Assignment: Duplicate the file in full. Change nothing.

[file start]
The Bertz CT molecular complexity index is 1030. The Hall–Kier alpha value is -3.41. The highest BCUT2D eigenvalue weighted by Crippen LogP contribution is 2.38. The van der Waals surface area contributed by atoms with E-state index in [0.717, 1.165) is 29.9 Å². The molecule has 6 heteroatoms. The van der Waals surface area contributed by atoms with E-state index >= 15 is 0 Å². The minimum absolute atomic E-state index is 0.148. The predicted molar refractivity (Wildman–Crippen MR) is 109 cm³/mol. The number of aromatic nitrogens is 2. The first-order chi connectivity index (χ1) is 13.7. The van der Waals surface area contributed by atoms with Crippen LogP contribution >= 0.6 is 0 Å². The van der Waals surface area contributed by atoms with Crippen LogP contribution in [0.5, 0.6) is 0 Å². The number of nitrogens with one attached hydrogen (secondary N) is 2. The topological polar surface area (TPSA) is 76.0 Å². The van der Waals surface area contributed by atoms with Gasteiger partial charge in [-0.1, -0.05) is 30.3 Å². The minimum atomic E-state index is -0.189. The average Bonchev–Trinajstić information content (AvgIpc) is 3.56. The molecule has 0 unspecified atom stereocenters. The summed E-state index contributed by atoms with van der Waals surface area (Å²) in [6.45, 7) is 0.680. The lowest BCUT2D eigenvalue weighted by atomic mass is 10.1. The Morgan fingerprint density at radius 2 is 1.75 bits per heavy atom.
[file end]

The Bertz CT molecular complexity index is 1030. The Hall–Kier alpha value is -3.41. The highest BCUT2D eigenvalue weighted by Crippen LogP contribution is 2.38. The van der Waals surface area contributed by atoms with E-state index in [0.717, 1.165) is 29.9 Å². The molecule has 6 heteroatoms. The van der Waals surface area contributed by atoms with E-state index >= 15 is 0 Å². The minimum absolute atomic E-state index is 0.148. The predicted molar refractivity (Wildman–Crippen MR) is 109 cm³/mol. The number of aromatic nitrogens is 2. The first-order chi connectivity index (χ1) is 13.7. The van der Waals surface area contributed by atoms with Crippen LogP contribution >= 0.6 is 0 Å². The van der Waals surface area contributed by atoms with Crippen LogP contribution in [0.5, 0.6) is 0 Å². The number of nitrogens with one attached hydrogen (secondary N) is 2. The topological polar surface area (TPSA) is 76.0 Å². The van der Waals surface area contributed by atoms with Gasteiger partial charge in [-0.1, -0.05) is 30.3 Å². The minimum atomic E-state index is -0.189. The average Bonchev–Trinajstić information content (AvgIpc) is 3.56. The molecule has 0 unspecified atom stereocenters. The summed E-state index contributed by atoms with van der Waals surface area (Å²) in [6.45, 7) is 0.680. The lowest BCUT2D eigenvalue weighted by atomic mass is 10.1. The Morgan fingerprint density at radius 2 is 1.75 bits per heavy atom.